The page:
Satellite technology has come a long way in 60 years and can now capture images with much higher resolution By Delwyn Dickey.

NDVI (normalised differential vegetation index) mapping looks at the plants on the land and is a service offered to farmers using satellite technology. Values are between 0 and 1.

LIC in New Zealand offers this service through SPACE, with – based in Australia also covering New Zealand, along with DCAT in the United Kingdom.

The technology was originally developed for arable crops like wheat and barley, says Armin Werner, Group Manager Precision Agriculture Science at Lincoln University, and is ideal for pasture and grass where differences in density and coverage can easily be related to yield. Dry Matter is easy to see with NVDI.

While it can also be used in places like orchards, that’s more challenging as it doesn’t relate to yield, rather growth. In apple orchards, for instance, big robust trees don’t give the highest yields as too much effort goes into new growth rather than producing fruit.

NDVI uses two wavelengths of the electromagnetic spectrum of which visible light is a part. The red part of the visible light spectrum is correlated to the ground and biomass. Infrared light sits close to visible light on the spectrum, and the lower areas of near-infrared light gives a correlation to the amount of water in the plant.

Satellite cameras have been around for 60 years, as long as satellites, and have become much more sensitive over time. They can also now capture images with much higher resolution – down to less than 30cm. This enables them to calculate the amount of standing biomass to a very high degree.

Making sense of the data is where the companies selling NDVI services come into it. Different parts of the country will have different calculations attached to them to come up with the correct amount of dry mass – garnered from years of manual data and other measurements. They also have different calculations for different countries – Australian pasture compared to New Zealand pasture for instance.

But it’s not just pasture differences that count.

Twenty years ago Australia and NZ developed a programme ‘Pasture from Space’ which is still used today in Australia. NZ has too much cloud cover for the programme to be useful and it is no longer used here.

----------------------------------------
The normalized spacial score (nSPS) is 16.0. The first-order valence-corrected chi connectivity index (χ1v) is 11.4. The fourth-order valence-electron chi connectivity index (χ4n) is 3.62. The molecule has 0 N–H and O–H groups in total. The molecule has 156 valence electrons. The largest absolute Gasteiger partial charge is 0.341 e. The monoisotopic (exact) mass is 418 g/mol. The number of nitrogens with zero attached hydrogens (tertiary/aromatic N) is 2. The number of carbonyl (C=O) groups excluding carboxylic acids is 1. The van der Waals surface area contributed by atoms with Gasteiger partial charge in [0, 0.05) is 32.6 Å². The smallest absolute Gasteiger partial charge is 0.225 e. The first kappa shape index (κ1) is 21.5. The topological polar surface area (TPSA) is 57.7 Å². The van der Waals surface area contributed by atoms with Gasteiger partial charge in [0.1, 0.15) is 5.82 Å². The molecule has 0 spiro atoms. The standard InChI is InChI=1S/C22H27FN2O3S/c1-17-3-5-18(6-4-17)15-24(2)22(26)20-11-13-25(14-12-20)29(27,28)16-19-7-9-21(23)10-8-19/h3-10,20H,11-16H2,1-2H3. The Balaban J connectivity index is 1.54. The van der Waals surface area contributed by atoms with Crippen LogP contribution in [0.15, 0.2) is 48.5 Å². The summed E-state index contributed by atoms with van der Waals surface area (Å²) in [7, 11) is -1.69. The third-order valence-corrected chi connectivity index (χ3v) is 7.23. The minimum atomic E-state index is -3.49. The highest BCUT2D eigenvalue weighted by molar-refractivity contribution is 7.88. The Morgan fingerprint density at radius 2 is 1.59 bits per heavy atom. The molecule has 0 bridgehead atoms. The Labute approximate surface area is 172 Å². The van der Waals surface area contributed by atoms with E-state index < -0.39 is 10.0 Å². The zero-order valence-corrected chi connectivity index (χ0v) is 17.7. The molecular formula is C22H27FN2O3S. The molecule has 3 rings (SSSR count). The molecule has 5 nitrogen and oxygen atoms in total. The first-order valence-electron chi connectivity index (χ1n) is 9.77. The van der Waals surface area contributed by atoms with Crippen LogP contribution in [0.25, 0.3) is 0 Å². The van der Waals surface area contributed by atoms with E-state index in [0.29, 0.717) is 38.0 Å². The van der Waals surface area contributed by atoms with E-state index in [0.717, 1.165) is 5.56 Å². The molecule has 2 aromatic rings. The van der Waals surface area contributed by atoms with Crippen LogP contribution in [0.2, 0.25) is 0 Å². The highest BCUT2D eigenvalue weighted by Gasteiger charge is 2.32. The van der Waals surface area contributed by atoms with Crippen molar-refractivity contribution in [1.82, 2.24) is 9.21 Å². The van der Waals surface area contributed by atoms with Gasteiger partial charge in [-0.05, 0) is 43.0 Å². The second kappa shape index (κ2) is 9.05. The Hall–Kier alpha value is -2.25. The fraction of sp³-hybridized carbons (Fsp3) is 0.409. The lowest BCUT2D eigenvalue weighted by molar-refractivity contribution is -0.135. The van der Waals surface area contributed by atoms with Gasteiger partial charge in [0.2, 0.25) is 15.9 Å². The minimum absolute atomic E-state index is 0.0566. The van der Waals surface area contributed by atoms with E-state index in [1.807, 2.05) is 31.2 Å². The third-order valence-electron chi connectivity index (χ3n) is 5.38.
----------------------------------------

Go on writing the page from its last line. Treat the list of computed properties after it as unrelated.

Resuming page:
Cloud cover is the bane of NDVI as it can leave gaps in the data.

“Dairy farmers want to know the 7-10 days amount of biomass to prepare their feed wedges. Knowing which paddock is ready first is an important part of management. But cloud cover can leave you with no data for a couple of weeks or more,” Werner says.

To compensate for these gaps the companies have produced computer modelling, though they are not as accurate. For his part Werner believes satellites are the future of farming in NZ but satellites need to move beyond visual imagery – to ‘see’ through the clouds, he says.

Werner is not alone in his thinking.

Lincoln’s Agritech is looking at developing a combined tool of NDVI-type assessment with optical sensors from satellites with microwaves/radar that can ‘look’ through clouds.

Under the leadership of remote sensing specialist Dr Francelino Rodrigues and radar specialist Yiwen Zhou, they have set up a consortium and designed a research programme for this, and plan to approach the Ministry of Business, Innovation and Employment (MBIE) for an Endeavour grant to get this new research underway.

While it’s likely it would take five or so years to develop, it would overcome challenges around hilly areas, and be of use for sheep and beef farmers, Werner says.

Eyeballing and other measurements

Satellites aren’t the only way to measure pasture growth.

Some farmers do tried and true eyeballing, or grass height on the gumboots, while others use rising plate meters.

Relatively new to the market is Farmote which measures density across a paddock from a single spot, as can the Grass Master Pro.

Then there are the faster options which can be towed behind quads like Pasture Meters from C-Dax.

“All of these sensors have their strengths and weaknesses,” Werner advises. “As long as they are used properly and well-calibrated to the manufacturer’s specifications they deliver comparable and good data.”

Senior Scientist with DairyNZ Callum Eastwood recommends farmers discuss farming tools with their neighbours, and farm groups before investing in them to find which best suits their needs and which products are most durable.

“Unfortunately we don’t have an independent research group like Consumer for farmers.”